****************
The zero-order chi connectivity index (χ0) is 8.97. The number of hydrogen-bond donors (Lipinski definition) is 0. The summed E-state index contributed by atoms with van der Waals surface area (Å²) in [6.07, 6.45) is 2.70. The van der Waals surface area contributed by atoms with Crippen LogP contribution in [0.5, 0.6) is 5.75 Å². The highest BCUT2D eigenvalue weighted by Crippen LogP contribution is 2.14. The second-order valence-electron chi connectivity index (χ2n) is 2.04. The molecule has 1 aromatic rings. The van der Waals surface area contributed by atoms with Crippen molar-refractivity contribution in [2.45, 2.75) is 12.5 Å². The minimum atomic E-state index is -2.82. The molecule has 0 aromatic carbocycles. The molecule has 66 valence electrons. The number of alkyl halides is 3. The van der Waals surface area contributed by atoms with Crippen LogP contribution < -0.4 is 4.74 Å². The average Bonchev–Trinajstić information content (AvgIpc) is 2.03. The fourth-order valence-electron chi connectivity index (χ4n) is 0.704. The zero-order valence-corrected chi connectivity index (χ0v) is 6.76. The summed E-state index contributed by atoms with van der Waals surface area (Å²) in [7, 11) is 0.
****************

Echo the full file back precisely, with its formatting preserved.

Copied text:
The zero-order chi connectivity index (χ0) is 8.97. The number of hydrogen-bond donors (Lipinski definition) is 0. The summed E-state index contributed by atoms with van der Waals surface area (Å²) in [6.07, 6.45) is 2.70. The van der Waals surface area contributed by atoms with Crippen LogP contribution in [0.5, 0.6) is 5.75 Å². The highest BCUT2D eigenvalue weighted by Crippen LogP contribution is 2.14. The second-order valence-electron chi connectivity index (χ2n) is 2.04. The molecule has 1 aromatic rings. The van der Waals surface area contributed by atoms with Crippen molar-refractivity contribution in [2.45, 2.75) is 12.5 Å². The minimum atomic E-state index is -2.82. The molecule has 0 aromatic carbocycles. The molecule has 66 valence electrons. The number of alkyl halides is 3. The van der Waals surface area contributed by atoms with Crippen LogP contribution < -0.4 is 4.74 Å². The average Bonchev–Trinajstić information content (AvgIpc) is 2.03. The fourth-order valence-electron chi connectivity index (χ4n) is 0.704. The zero-order valence-corrected chi connectivity index (χ0v) is 6.76. The summed E-state index contributed by atoms with van der Waals surface area (Å²) in [7, 11) is 0.